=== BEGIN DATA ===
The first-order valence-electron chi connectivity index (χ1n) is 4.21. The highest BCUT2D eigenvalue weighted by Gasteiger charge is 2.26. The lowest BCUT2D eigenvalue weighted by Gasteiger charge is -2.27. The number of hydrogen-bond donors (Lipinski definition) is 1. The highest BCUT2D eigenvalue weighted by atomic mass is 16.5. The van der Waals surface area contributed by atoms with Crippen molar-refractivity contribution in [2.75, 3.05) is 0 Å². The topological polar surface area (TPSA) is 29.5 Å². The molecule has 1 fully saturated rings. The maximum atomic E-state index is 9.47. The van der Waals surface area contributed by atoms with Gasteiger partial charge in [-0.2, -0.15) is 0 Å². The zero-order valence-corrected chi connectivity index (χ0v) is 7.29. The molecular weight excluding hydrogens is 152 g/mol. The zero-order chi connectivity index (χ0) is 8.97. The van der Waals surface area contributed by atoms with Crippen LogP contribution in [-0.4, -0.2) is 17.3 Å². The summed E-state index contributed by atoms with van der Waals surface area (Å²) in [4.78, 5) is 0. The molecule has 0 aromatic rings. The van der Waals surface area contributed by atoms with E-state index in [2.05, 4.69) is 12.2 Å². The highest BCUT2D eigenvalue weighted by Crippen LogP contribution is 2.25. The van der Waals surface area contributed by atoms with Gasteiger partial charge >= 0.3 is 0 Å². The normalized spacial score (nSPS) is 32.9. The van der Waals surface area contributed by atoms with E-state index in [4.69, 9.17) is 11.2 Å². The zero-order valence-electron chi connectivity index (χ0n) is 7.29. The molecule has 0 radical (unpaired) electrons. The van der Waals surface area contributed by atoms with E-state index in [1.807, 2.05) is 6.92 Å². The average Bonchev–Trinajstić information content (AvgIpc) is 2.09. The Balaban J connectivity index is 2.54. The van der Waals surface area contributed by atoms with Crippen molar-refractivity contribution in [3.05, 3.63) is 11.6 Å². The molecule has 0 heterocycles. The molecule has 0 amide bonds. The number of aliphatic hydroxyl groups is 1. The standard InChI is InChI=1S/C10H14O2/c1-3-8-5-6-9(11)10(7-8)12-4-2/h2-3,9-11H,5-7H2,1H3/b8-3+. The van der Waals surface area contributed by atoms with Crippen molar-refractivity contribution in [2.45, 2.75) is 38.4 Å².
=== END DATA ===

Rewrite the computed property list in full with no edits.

The first-order valence-electron chi connectivity index (χ1n) is 4.21. The highest BCUT2D eigenvalue weighted by Gasteiger charge is 2.26. The lowest BCUT2D eigenvalue weighted by Gasteiger charge is -2.27. The number of hydrogen-bond donors (Lipinski definition) is 1. The highest BCUT2D eigenvalue weighted by atomic mass is 16.5. The van der Waals surface area contributed by atoms with Crippen molar-refractivity contribution in [2.75, 3.05) is 0 Å². The topological polar surface area (TPSA) is 29.5 Å². The molecule has 1 fully saturated rings. The maximum atomic E-state index is 9.47. The van der Waals surface area contributed by atoms with Gasteiger partial charge in [-0.2, -0.15) is 0 Å². The zero-order valence-corrected chi connectivity index (χ0v) is 7.29. The molecular weight excluding hydrogens is 152 g/mol. The zero-order chi connectivity index (χ0) is 8.97. The van der Waals surface area contributed by atoms with Crippen LogP contribution in [-0.4, -0.2) is 17.3 Å². The summed E-state index contributed by atoms with van der Waals surface area (Å²) in [4.78, 5) is 0. The molecule has 0 aromatic rings. The van der Waals surface area contributed by atoms with E-state index in [2.05, 4.69) is 12.2 Å². The highest BCUT2D eigenvalue weighted by Crippen LogP contribution is 2.25. The van der Waals surface area contributed by atoms with Gasteiger partial charge >= 0.3 is 0 Å². The normalized spacial score (nSPS) is 32.9. The van der Waals surface area contributed by atoms with E-state index in [4.69, 9.17) is 11.2 Å². The zero-order valence-electron chi connectivity index (χ0n) is 7.29. The molecule has 0 radical (unpaired) electrons. The van der Waals surface area contributed by atoms with E-state index in [1.807, 2.05) is 6.92 Å². The average Bonchev–Trinajstić information content (AvgIpc) is 2.09. The Balaban J connectivity index is 2.54. The van der Waals surface area contributed by atoms with Crippen molar-refractivity contribution in [3.05, 3.63) is 11.6 Å². The molecule has 0 heterocycles. The molecule has 0 amide bonds. The number of aliphatic hydroxyl groups is 1. The standard InChI is InChI=1S/C10H14O2/c1-3-8-5-6-9(11)10(7-8)12-4-2/h2-3,9-11H,5-7H2,1H3/b8-3+. The van der Waals surface area contributed by atoms with Crippen molar-refractivity contribution in [2.45, 2.75) is 38.4 Å².